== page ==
Do we think the Tories should be worried they can’t even hold their safe Manchester wards, or is this just the typical local election punishment a party faces for going into government?

  22. Good Evening all from a flooding south.

    The polls may indeed be suggesting that the Labour Party is more formidable politically than pessimists thought twelve months ago.

  23. GUYMOND
    @”I have a small and experimental amount of funds in a P2P outfit called Funding Circle.

    You seem to be in good company-this is from their website :-

    “In December, the Government announced that it was their intention to lend £20 million to British small businesses through Funding Circle, as part of the Government’s Business Finance Partnership scheme (BFP).”

  24. @ Chris Lane,

    With all due respect to the Labour Party and the titans who bestride its front bench, I think the resilience of Labour’s lead has a lot more to do with the Lib Dems being, from 1981 – 2010, too high.

  25. “I think the resilience of Labour’s lead has a lot more to do with the Lib Dems being, from 1981 – 2010, too high.”

    I have often thought it odd how, from 1987-2001, the Alliance/SLD/Lib Dems were often so high in the polls despite having almost identical policies to Labour.

    Still, I do have to wonder how they can survive long-term in an environment where through coalitions they’re forced to choose their loyalties.

    Were I Clegg, I would reject any coalition at the next election. To coalesce with Cameron again is to become a mini-Conservatives, and to coalesce with Labour will anger the right-wing of the party the way the left already have been, turning the Lib Dems into a party without beliefs or purpose.

  26. Interesting polling about coalition choices – but only that. As, once the UK election is finished, the electorate will have very little influence over what happens thereafter, it does seem somewhat academic. If the polling stays as it is, it’s academic anyway, because Labour will have a comfortable majority.

    Strange speech from Mr Miliband today. I understood from the press it was going to be all about the ‘middle class’ and there was some amusing debate on here about who these were.

    Instead, if the brief sound bites I caught are representative, it was just about something that one would normally expect the Monopolies Commission to deal with – or is that a quango that went on the bonfire?

    I cannot understand why divesting branches has anything to do with what V Cable described as ‘casino banking’. I thought the crash was due to head office types of international banks gambling with ‘products’ such as ‘derivatives’ of which they had not a clue as to their real value, but simply with which they were playing pass the parcel. What do I know though?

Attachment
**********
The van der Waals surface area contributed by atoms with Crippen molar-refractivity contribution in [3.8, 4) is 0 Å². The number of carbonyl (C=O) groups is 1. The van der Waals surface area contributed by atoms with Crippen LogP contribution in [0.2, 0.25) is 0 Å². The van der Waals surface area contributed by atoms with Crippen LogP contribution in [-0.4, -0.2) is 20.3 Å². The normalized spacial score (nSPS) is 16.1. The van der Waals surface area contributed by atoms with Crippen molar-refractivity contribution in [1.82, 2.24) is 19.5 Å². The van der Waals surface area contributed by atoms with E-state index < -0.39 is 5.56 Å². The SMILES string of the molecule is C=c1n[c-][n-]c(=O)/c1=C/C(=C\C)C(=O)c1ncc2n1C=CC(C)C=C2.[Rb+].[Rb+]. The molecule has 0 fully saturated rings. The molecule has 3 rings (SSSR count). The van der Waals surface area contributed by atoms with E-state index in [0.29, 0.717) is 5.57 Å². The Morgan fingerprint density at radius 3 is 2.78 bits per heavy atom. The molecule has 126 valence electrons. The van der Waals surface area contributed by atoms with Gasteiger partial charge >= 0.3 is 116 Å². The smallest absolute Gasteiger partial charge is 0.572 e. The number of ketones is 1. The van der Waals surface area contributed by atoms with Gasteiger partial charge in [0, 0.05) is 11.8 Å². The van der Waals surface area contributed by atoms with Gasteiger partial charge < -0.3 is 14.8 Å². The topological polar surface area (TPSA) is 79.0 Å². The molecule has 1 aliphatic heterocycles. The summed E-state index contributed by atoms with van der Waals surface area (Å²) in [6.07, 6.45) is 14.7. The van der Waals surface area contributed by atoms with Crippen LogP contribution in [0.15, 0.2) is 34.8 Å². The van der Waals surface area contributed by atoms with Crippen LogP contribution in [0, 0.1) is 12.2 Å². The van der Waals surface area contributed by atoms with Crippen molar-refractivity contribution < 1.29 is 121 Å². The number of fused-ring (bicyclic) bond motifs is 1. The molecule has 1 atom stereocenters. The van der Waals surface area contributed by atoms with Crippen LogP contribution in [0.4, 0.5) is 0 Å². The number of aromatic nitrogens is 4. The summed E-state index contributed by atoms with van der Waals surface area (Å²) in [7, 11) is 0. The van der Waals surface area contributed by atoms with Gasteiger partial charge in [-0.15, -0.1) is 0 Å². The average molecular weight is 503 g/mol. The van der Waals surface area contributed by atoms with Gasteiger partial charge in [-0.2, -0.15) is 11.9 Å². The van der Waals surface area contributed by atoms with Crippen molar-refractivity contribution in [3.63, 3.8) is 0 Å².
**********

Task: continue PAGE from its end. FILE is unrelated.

That’s the point surely? Voters have not a clue what breaking up retail arms of banks really could mean – but I suppose it sounds good. I doubt whether the Miliband speech will move VI significantly, if at all, but there is the publicity value, which, for instance, demonstrably helped UKIP when a by-election took place.

    No such thing as bad publicity.

  27. @spearmint

    Even if every Tory and BNP voter in W&SE switched to UKIP it wouldn’t take them near Labour. It would need half the 2010 Lib Dems as well to take UKIP close.

    We did see the Con vote collapse to UKIP in safe Labour (Manchester) wards in 2013, so given that last night’s ward was a marginal and the parliamentary seat is safe Labour, it’s still possible that UKIP might overtake the Conservatives.

    Some talk this week that Cameron may decide to turn a blind eye to local Con/UKIP pacts.

    Unlikely to happen just now, but W&SE would fit the bill for those who want to see UKIP given a free run in safe Labour seats, in return for leaving Con safe/marginal seats alone… just as OE&S fitted the bill as a test-bed for advocates of a Con/LD electoral pact back in the early days of the coalition. The OE&S experiment was a failure, but it did mask the LD meltdown for a while.

  28. Mr Nameless,

    I’d point to five major factors behind the popularity of the Lib Dems in that period-

    (1) The fear of many centre/centre-left voters that Labour hadn’t really changed.

    (2) Paddy Ashdown.

    (3) The Lib Dems differences with Labor on some key passionate issues of the day (electoral reform and the Euro in particular).

    (4) The weakness of the Tories from 1992 onwards meaning that there was almost no competition on the anti-Labour stakes in England and much of Scotland & Wales. If you didn’t like Tony Blair or Labour in general, but also disliked the direction the Tories had taken (and the indiscretions of the Tories in that period) the Lib Dems were the natural party of choice.

  29. Anyone know if ‘c*[email protected] or qu*ngo upsets WordPress? You can guess from this that my TGIF contribution plummeted into its holding cell.

  30. * Labour.

    And (5) the Lib Dems had consolidated a lot of regional support from as early as 1955 onwards in places like the West Country, the western Highlands, central Wales etc., which were hard areas for Labour to break into even under Blair.

  31. @ Mr. Nameless,

    to coalesce with Labour will anger the right-wing of the party the way the left already have been, turning the Lib Dems into a party without beliefs or purpose

    Must… resist…

  32. @MrNameless

    Were I Clegg, I would admit that the Lib Dems are only ever going to be a party of Coalition, admit that they made some mistakes in 2010 as part of the process of adjusting to Government after a long time away, and state that the days of the Lib Dems slavishly supporting other party’s policies when they know they’re wrong are over. He should reposition the Lib Dems by saying his job in Government is to promote good policy, to ensure bad policy doesn’t trouble the public, and to remind the Government that the Opposition sometimes have ideas that have merit and deserve to be considered – and that sometimes they don’t.

    I think that’s what the public wanted from the Lib Dems. Someone to be basically be the grown-ups when the Red and Blue Teams are squabbling like kids. But what Clegg actually did was squabble right along with them. His idea of ‘a new kind of politics’ turned out to be the ‘old kind of politics’ but with more Lib Dems. Nobody wanted that.